on Earth, e.g. gravity and the electromagnetic forces acting between atoms)
Net Force = The overall force to which an object responds; the net force is equal to the rate of change in the
object’s momentum, or equivalently to the object’s mass × acceleration.
A change in momentum occurs only when the net force is not zero. Changing an object’s momentum means
changing its velocity, as long as its mass remains constant. A net force that is not zero therefore causes an object
e.g. Planets are always accelerating as they orbit the Sun, because their direction of travel constantly changes as
they go around their orbits. Thus, some force, gravity, must be causing this acceleration.
Moving in Circles
Angular Momentum = Momentum attributable to rotation or revolution. The angular momentum of an object
moving in a circle of radius r is the product m × v × r.
- Any object spinning or moving along a curved path has angular momentum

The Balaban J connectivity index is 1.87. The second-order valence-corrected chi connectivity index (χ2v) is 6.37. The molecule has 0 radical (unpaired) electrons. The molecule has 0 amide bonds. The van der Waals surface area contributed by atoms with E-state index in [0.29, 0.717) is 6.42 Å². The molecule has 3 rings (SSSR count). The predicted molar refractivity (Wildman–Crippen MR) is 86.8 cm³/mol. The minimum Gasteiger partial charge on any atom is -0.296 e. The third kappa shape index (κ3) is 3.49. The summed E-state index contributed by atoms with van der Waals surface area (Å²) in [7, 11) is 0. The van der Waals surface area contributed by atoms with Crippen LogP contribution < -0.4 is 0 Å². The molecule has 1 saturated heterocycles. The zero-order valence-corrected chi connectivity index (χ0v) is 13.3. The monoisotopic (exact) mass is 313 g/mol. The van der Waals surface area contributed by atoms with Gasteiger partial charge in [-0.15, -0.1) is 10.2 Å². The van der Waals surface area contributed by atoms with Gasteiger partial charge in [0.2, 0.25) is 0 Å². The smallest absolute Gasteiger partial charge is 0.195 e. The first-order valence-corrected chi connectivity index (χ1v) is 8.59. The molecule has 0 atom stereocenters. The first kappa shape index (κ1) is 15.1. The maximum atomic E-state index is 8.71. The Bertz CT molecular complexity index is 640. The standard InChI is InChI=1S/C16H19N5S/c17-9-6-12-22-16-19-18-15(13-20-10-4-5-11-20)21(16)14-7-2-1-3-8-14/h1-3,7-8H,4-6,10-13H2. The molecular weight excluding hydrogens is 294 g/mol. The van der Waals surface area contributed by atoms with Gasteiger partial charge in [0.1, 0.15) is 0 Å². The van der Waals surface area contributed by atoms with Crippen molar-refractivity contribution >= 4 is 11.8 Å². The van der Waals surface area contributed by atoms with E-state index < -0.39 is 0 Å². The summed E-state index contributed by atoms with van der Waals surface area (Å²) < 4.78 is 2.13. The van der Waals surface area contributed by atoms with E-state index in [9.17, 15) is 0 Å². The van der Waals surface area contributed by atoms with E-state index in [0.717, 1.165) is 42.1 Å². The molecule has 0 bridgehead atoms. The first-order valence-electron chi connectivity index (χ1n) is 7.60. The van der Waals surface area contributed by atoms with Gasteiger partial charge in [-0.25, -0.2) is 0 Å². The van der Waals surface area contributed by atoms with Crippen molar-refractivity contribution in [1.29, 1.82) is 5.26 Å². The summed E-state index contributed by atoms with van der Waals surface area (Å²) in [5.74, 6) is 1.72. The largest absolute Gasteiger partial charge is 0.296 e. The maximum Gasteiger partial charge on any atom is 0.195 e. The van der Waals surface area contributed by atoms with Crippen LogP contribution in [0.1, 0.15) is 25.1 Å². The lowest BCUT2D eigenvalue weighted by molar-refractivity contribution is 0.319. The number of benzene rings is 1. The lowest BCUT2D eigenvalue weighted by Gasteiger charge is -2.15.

e.g. Earth has angular momentum to its rotation (its rotational angular momentum) and to its orbit around
the Sun (its orbital angular momentum)
An object’s angular momentum can only be changed when a special type of force is applied to it
- Torque = A twisting force that can cause a change in an object’s angular momentum. The amount of torque
depends on how much force and where it is applied.
How is mass different from weight?
The distinction between mass and weight rarely matters on Earth, but does in the study of space
Mass = A measure of the amount of matter in an object.